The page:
It was the spring of 2006 and I was headed to China on my first work assignment outside Indian shores.
The excitement of travelling to a foreign country for the first time, the prospect of meeting and living among a different race of people and the eager anticipation of what lay ahead kept my spirits higher than ever before. But soon enough all my enthusiasm came crashing down, faster than the Boeing 767 jet in which I landed in the country. As I sat down at a restaurant in the Shanghai airport, the waitress (for the record - stunningly beautiful) brought me a menu card consisting of nothing but indecipherable little boxes and lines stroked all over, vaguely reminiscent of the outer cover of the "Dragon Noodles" packet I used to lovingly buy when I was back home. But this menu card didn’t evoke any of that fond nostalgia. Rather, it brought forth a gut wrenching feeling of isolation and vulnerability.
The waitress promptly returned to take my order and it is at that point that I realized for the first time how helpless I would be for the next few months. Try as I might, I was unable to communicate my need for a warm meal to her. Neither was she able to make me understand her lack of incentive in comprehending what was not an official language of the most populous nation in the world. Well, she had a point and I had to sheepishly settle for a glass of diet coke by pointing out to the logo of one of the most popular products of western commercialization that had permeated even through the Iron curtain. In the days that followed, I slowly recovered from the trauma of my high voltage cultural shock as I began rediscovering my abilities in miming and marveling at the technological wonder that Google translator had turned out to be.
When I look back at those days, I take comfort in noting that I am not the only one to have faced the trauma of a language radically different to what one is used to. I also reflect that one can be faced with this problem much closer to home than I had initially imagined. My work required me to frequent Bengaluru (I prefer Bangalore) which is in a neighboring state and just a few hours’ drive from my home. What I realized was that, a task as simple as taking the public transport to work became impossible simply because all signboards of the KSRTC public buses were written in the Kannada script. Merely looking at the squiggles and twirls of the bus-stop names was enough to send me dizzying into the trap of auto-rickshaw drivers ripping off what was easily more than half my daily allowance. It is not that the public transport system was in anyway inadequate or incapable of meeting basic needs, but my perception was tainted by the problem of not being user-friendly to ones not able to read the language. It is needless to say what horrors a foreign tourist would experience even in a modern and cosmopolitan city of India. Incredible India! Indeed.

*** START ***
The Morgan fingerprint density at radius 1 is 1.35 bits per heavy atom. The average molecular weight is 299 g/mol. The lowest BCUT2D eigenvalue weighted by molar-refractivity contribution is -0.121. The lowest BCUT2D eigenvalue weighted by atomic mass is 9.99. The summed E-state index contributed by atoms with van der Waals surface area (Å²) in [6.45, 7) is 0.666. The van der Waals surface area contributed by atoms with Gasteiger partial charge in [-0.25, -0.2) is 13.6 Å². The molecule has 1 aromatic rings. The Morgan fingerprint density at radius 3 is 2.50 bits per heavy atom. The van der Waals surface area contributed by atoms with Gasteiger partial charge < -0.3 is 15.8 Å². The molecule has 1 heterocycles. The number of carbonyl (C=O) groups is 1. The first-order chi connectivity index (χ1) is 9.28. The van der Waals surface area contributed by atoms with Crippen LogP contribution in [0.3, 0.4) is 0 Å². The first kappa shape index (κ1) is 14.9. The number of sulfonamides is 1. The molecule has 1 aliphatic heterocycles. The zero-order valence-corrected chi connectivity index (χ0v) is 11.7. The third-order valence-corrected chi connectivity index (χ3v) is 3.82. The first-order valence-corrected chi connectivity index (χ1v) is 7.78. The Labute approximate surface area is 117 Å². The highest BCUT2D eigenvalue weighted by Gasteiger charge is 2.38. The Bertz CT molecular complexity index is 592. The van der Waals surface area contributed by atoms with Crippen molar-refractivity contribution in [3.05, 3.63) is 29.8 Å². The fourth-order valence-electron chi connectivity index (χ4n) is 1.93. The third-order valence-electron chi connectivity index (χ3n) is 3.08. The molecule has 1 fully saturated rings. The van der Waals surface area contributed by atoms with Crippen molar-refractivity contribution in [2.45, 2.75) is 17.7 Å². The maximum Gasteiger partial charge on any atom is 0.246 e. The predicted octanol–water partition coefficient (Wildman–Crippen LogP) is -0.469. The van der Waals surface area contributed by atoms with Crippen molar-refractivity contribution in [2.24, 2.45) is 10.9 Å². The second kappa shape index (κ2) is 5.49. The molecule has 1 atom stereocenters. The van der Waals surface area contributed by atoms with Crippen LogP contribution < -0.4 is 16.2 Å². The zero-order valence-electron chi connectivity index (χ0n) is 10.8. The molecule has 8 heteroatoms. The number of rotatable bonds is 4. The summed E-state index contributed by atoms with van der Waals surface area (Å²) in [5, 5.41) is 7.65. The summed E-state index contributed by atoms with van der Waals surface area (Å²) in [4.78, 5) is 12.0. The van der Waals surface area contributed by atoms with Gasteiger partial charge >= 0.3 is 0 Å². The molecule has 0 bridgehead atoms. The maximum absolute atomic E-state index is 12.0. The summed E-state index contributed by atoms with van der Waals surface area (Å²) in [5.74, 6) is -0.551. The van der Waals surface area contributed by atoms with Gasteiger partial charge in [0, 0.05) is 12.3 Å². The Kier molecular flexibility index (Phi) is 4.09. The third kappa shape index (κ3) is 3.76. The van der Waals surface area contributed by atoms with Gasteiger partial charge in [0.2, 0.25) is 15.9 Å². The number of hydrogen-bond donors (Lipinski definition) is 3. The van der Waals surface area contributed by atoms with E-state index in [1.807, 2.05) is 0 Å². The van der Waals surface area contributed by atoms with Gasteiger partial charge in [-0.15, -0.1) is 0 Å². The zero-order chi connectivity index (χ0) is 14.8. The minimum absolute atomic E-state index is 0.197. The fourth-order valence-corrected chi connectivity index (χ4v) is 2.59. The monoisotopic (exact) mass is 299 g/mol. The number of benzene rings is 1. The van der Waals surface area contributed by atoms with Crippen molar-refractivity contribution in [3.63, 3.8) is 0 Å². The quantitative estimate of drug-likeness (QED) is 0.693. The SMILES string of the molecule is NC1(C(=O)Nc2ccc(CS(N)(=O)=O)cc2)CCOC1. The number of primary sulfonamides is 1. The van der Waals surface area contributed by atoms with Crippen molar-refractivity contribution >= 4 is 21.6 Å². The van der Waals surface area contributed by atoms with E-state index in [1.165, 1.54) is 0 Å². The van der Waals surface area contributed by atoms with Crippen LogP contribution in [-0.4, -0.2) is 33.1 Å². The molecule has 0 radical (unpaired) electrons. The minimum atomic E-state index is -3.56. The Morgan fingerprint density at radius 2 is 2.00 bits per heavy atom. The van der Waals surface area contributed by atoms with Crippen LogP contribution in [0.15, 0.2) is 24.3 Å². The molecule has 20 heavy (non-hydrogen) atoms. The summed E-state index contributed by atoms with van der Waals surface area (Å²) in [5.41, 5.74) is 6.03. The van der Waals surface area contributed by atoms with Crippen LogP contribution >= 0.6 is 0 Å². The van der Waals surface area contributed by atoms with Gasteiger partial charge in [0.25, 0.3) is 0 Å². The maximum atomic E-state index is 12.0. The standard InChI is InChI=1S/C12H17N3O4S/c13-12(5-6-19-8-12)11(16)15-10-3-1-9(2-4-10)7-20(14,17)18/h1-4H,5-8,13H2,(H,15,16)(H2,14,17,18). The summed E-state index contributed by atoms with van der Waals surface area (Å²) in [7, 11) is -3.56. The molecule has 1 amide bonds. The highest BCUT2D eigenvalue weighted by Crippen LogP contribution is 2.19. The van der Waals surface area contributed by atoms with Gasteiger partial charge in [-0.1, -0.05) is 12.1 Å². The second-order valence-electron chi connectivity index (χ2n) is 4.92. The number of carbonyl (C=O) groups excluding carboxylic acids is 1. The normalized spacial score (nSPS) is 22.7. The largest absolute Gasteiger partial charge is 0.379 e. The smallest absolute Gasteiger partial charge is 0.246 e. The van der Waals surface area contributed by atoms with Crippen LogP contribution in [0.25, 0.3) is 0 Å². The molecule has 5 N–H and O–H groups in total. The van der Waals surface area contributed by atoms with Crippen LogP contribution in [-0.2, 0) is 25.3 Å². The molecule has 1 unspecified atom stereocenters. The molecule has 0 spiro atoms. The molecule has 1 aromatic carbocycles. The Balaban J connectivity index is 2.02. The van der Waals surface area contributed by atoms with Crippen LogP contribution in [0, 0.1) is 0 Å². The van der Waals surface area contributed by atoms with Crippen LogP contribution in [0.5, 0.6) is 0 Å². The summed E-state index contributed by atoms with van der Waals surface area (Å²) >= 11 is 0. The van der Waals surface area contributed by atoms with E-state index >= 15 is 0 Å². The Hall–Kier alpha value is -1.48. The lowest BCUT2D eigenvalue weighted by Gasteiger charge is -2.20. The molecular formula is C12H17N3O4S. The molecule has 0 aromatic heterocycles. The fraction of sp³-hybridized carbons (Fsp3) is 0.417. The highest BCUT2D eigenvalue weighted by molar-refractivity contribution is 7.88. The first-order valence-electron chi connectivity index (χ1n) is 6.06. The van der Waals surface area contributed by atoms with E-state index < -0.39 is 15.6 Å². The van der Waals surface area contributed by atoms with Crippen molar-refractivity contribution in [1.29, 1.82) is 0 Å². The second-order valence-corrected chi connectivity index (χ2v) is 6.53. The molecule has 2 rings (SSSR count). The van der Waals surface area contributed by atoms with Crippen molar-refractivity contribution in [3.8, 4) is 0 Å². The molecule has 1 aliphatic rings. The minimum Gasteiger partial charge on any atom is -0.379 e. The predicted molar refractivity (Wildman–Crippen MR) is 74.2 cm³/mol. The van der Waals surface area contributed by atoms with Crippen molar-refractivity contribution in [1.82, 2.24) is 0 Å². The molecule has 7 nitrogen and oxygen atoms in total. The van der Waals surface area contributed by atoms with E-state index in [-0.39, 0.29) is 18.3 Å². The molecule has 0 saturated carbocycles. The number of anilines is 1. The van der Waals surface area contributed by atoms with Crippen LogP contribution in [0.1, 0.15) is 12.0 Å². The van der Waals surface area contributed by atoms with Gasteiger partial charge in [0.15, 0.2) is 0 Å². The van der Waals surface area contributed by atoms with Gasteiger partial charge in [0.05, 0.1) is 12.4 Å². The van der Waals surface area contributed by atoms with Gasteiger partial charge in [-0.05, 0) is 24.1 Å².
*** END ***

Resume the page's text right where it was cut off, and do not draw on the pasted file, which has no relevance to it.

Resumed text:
Not restricted to public transport, other government offices and some private establishments also stick to their native script alone in all their communication and documentation and it becomes extremely difficult for non-natives to engage in basic transactions even if they do have the ability to speak the language haltingly. Think about the diversity and complexity of the country and one can figure how chaotic it would be for Indians to carry out unrestricted trade and social activities across the length and breadth of their own country. There are over 20 official languages spoken across states and union territories and among these, the written forms of these languages are vastly different from each other except for a few commonalities. Imagine the gargantuan task faced by a traveler trying to freely transact with people even from a neighboring state, or to simply move around the country without being flummoxed by sign boards.
The idea of multi-lingual communities living together under a common nationality is not unheard of but the sheer scale of such differences is rather unique to India and is unprecedented in any other society. A tri-lingual country such as Switzerland has managed the problem of multiple languages very well by having all signboards and public information displayed in all three languages with the dominant font designated to the chief language of the particular region. It is however much simpler, given all three languages share a common script. Compare this to the Indian scenario where you would end up having meter long sign boards to simply point out in 20 different languages and scripts where one can (or more importantly in case of India where one should not) relieve themselves. The cost that the government can incur to install digital LED signboards in railway stations that are capable of displaying multiple scripts will stop the project before initiation.